Scraping Static

During the formative years of the World Wide Web (WWW), a service that enables the access of information over the internet, static HTML pages were the order of the day. This was sometime in the early 1990s. Since then, however, a lot has changed, with the introduction of new server-side processing technologies, programming languages, and frameworks giving rise to dynamic websites.

This evolution has had a few implications for the web scraping industry. In this article, we detail the challenges that have arisen and the different web scraping technologies that have been improved to deal with the impediments.

Static vs. Dynamic Websites

Static Websites

A static website is the most basic type of website, which means it’s the easiest to create. As the name suggests, it’s characterized by non-changing components and layouts. As a result, the website looks the same to everyone who accesses it, even the site administrator.

A static website uses client-side programming languages such as HTML, CSS, and JavaScript. It’s called like so because they’re executed in a web browser, also known as a web client. These languages are used to create files the server retrieves without alteration upon request. Therefore, the web server doesn’t undertake server-side processing before sending the requested files.

Dynamic Websites

On the other hand, dynamic websites are characterized by content that’s fine-tuned to every visitor’s individual characteristics. These characteristics are generated from previous browsing history (e.g., shopping habits), location, local time, settings and preferences, and much more. This way, the dynamic sites make for an individualized and interactive experience.

Unlike static websites, dynamic websites are more flexible and often require more back-end activity. Whereas a static website’s server retrieves the HTML files and accompanying CSS or JavaScript files and sends them as is without alteration, a dynamic website creates the HTML files on a user-by-user basis. It uses the visitor’s characteristics to construct an HTML file. Upon construction, the server fully renders the file and sends it to the browser, which then displays the content of the webpage. This is known as server-side rendering (SSR) and is carried out by scripts written with languages such as Ruby, Python, PHP, and server-side JavaScript.

Notably, if your browser doesn’t have a cache of a particular web page, the server will construct and render that particular web page every time it receives a request. And while it’s taxing to the server, it offers excellent benefits regarding Search Engine Optimization (SEO). This is because search engines can easily crawl and index the rendered web pages without individually rendering them.

In some cases, however, developers may reduce the load the web server is subjected to during server-side rendering by opting for client-side rendering (CSR). They achieve this by embedding JavaScript scripts into the HTML code that the browser then executes and displays. Unfortunately, unlike SSR, CSR greatly impacts SEO, as most search engines are largely incapable of rendering the pages during the crawling and indexing stages.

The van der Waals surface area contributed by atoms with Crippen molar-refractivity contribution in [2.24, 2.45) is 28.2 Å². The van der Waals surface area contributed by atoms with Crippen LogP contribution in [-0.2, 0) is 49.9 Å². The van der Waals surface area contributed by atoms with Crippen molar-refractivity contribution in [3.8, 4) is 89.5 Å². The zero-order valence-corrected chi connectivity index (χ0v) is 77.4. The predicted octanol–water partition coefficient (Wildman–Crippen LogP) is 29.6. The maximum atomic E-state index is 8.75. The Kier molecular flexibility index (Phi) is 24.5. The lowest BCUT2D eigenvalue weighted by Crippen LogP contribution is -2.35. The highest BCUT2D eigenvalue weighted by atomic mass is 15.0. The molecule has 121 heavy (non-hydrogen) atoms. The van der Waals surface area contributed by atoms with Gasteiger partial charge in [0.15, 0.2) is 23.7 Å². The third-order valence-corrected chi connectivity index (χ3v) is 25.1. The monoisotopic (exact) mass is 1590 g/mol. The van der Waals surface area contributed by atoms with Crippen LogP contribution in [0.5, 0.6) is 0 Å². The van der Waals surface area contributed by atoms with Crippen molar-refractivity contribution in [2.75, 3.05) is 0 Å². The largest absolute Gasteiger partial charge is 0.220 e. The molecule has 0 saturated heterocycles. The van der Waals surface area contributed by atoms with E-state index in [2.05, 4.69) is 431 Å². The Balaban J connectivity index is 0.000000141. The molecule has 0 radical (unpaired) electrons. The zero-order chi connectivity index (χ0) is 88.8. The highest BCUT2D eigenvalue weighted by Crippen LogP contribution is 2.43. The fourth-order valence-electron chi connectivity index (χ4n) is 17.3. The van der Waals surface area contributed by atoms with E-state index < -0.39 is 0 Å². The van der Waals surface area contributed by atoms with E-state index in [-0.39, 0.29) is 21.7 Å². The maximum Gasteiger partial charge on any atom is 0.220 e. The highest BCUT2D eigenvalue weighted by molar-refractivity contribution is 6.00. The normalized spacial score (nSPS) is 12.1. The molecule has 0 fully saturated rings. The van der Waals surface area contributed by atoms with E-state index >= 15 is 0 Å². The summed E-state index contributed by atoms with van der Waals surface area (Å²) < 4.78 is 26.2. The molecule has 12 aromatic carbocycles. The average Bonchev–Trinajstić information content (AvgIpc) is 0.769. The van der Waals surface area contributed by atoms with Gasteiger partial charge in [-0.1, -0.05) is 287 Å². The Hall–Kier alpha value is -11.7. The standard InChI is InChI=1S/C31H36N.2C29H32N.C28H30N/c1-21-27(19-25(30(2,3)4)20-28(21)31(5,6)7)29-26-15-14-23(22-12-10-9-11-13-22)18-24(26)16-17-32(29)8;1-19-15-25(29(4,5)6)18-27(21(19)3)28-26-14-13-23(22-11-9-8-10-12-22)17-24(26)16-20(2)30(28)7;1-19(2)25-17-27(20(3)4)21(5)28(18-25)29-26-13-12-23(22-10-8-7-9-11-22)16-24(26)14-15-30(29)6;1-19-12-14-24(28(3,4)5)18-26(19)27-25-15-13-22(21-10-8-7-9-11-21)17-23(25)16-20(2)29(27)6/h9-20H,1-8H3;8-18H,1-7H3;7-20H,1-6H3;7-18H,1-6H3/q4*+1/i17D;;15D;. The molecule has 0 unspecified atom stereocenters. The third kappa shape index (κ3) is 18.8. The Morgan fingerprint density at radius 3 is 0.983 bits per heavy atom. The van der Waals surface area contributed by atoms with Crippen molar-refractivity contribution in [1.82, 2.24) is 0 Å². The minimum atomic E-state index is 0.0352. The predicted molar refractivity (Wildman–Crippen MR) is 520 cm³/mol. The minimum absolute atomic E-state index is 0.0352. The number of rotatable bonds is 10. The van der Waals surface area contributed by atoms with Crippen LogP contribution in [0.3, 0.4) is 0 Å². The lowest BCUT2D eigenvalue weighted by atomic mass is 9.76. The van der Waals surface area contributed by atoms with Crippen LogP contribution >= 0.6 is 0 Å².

Web Scraping Static and Dynamic Websites with Python

Python is an easy-to-learn language that boasts many web scraping libraries to ease extracting data from static and dynamic websites. Given the differences associated with static and dynamic websites, however, the approach to extracting data from each of them using Python is markedly different. However, in both cases, it’s important to use the Python web scraping library known as Requests, which sends HTTP/HTTPS requests to initiate the data collection process.

How to Scrape Static Websites with Python

Static websites are generally made up of HTML files. Thus, creating a web scraper that can extract data from such sites requires you to use parsing libraries such as Beautiful Soup and lxml. Beautiful Soup is designed to parse HTML data, while lxml is designed to parse data from either an HTML or XML file. Notably, both libraries can save the structured data in a JSON or CSV file.

How to Scrape Dynamic Websites with Python

The approach to extracting data from dynamic websites, particularly those that contain CSR scripts, differs from the procedure detailed above. For these websites, it’s important to use a Python web scraping library called Selenium.

Selenium enables you to launch and run Chrome in headless mode, effectively creating a headless browser. This browser will then execute JavaScript scripts as defined by the website’s code. Because such websites also contain HTML files, you should also incorporate either Beautiful Soup or lxml into your Python web scraping tool.

Conclusion

In a bid to improve the user experience, web developers are increasingly creating dynamic websites. This can impact web scraping by making it more complicated. However, with Python web scraping libraries, you can easily scrape data from static and dynamic websites.

Rizwan is an avid mobile geek and a gaming lover. He loves to keep a tab on new tech and loves to share the latest tech news and reviews on Smartphones, Gadgets, Apps, and more.

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